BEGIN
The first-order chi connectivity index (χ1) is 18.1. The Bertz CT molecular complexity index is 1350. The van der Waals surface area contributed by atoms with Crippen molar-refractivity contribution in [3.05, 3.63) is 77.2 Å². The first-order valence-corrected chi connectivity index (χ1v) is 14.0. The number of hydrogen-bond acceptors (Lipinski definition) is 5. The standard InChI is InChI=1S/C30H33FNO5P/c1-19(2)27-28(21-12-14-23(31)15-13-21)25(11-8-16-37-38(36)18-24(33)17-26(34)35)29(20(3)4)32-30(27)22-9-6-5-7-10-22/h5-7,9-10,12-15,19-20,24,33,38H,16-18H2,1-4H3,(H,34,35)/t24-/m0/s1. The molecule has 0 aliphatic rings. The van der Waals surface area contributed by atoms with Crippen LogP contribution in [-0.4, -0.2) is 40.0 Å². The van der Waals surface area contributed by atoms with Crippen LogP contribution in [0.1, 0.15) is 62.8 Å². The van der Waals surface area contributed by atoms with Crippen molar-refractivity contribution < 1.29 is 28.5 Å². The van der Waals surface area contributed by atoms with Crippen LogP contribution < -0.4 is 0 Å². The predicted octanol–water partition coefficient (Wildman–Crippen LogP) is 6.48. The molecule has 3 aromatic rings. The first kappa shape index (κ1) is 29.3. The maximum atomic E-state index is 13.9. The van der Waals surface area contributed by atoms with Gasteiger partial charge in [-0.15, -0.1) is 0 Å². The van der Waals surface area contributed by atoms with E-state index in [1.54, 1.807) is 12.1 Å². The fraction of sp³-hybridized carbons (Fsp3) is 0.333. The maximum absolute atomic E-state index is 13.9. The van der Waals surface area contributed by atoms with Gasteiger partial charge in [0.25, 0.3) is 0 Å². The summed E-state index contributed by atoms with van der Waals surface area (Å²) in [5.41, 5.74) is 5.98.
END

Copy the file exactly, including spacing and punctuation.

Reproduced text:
The first-order chi connectivity index (χ1) is 18.1. The Bertz CT molecular complexity index is 1350. The van der Waals surface area contributed by atoms with Crippen molar-refractivity contribution in [3.05, 3.63) is 77.2 Å². The first-order valence-corrected chi connectivity index (χ1v) is 14.0. The number of hydrogen-bond acceptors (Lipinski definition) is 5. The standard InChI is InChI=1S/C30H33FNO5P/c1-19(2)27-28(21-12-14-23(31)15-13-21)25(11-8-16-37-38(36)18-24(33)17-26(34)35)29(20(3)4)32-30(27)22-9-6-5-7-10-22/h5-7,9-10,12-15,19-20,24,33,38H,16-18H2,1-4H3,(H,34,35)/t24-/m0/s1. The molecule has 0 aliphatic rings. The van der Waals surface area contributed by atoms with Crippen LogP contribution in [-0.4, -0.2) is 40.0 Å². The van der Waals surface area contributed by atoms with Crippen LogP contribution in [0.1, 0.15) is 62.8 Å². The van der Waals surface area contributed by atoms with Crippen molar-refractivity contribution < 1.29 is 28.5 Å². The van der Waals surface area contributed by atoms with Crippen LogP contribution < -0.4 is 0 Å². The predicted octanol–water partition coefficient (Wildman–Crippen LogP) is 6.48. The molecule has 3 aromatic rings. The first kappa shape index (κ1) is 29.3. The maximum atomic E-state index is 13.9. The van der Waals surface area contributed by atoms with Gasteiger partial charge in [-0.15, -0.1) is 0 Å². The van der Waals surface area contributed by atoms with E-state index in [1.54, 1.807) is 12.1 Å². The fraction of sp³-hybridized carbons (Fsp3) is 0.333. The maximum absolute atomic E-state index is 13.9. The van der Waals surface area contributed by atoms with Gasteiger partial charge in [0.25, 0.3) is 0 Å². The summed E-state index contributed by atoms with van der Waals surface area (Å²) in [5.41, 5.74) is 5.98.